The objectives that were re-approved include: establishing a method of communication
between farmers, and farmers and markets; encouraging direct farmer to restaurant
sales by working with existing organizations; encouraging the sharing of resources
such as labor, transportation and cold storage; and helping facilitate the connection
between farmers and customers.


Materials and methods:

See summary

Research results and discussion:

BAFA is still in its formative stage and its true impact is yet to be realized. Potentially, its feasible for BAFA to be the first organization of its kind in this area to offer such a wide
range of benefits to its members and to have such a broad and diverse base of membership. No other grower group in this region offers the advantage of a common distribution dock or the uniqueness of a network of supporting members to provide services of all kinds to farmer members and to provide restaurant and other supporting members with such a broad resource of direct market farmers.
When the website is fully functioning, the communication possible for members will add to the efficiency of on and off farm projects, as well as the efficiency and extent of marketing to restaurants. Restaurants will be able to find farm fresh produce and connect with farmers and farmers will more easily identify potential restaurant customers.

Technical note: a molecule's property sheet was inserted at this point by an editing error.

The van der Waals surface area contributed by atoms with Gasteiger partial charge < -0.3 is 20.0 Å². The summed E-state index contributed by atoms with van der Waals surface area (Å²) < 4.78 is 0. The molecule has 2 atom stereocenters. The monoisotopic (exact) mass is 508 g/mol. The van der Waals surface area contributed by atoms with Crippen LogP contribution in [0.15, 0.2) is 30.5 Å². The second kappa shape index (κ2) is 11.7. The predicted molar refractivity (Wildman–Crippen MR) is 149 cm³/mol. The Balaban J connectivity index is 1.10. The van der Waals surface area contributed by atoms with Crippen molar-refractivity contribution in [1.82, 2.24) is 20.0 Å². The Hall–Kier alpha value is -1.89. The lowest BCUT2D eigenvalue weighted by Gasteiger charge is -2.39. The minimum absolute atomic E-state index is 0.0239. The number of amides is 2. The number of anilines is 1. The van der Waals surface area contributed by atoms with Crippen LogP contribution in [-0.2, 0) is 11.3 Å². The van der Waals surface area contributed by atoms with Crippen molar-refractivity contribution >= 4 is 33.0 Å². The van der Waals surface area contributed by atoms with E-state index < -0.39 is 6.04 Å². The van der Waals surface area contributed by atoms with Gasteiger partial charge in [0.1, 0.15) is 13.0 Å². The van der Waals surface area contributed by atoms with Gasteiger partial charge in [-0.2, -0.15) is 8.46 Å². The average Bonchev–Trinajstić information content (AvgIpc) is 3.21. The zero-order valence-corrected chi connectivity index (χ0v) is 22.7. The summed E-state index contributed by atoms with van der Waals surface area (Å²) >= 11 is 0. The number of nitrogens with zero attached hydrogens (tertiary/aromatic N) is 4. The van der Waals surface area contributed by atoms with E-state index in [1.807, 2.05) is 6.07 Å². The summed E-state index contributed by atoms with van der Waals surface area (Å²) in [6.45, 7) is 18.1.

It is completely possible that each farm member who wants to increase its restaurant deliveries, could easily add more new restaurant accounts to their customer base.
Another benefit that could be realized is the strength of a unified voice of a grower group in ongoing regulatory and policy discussions. There is a need for revised direct marketing regulations in California and as BAFA develops its communications abilities, its members' opinions can be expressed by the organization in collaboration with other regional sustainable agriculture groups, strengthening the position advocating for change that ultimately benefits the farmers directly.
Also coming in the near future is the need for farmers of all sizes and in all regions all around the country to participate in the changes in national farm policy in the upcoming Farm Bill of 2007. As strategy conversations are beginning now, just as BAFA is growing its member base, BAFA will be able to contribute to changing major agricultural policy. This may not have an immediate or direct impact to members, but as regulatory changes occur at the state and then the local level, any successes that
benefit sustainable agriculture and direct market farmers will also benefit BAFA farmers. BAFA members will then be able to experience the impact of their organization in a much larger context.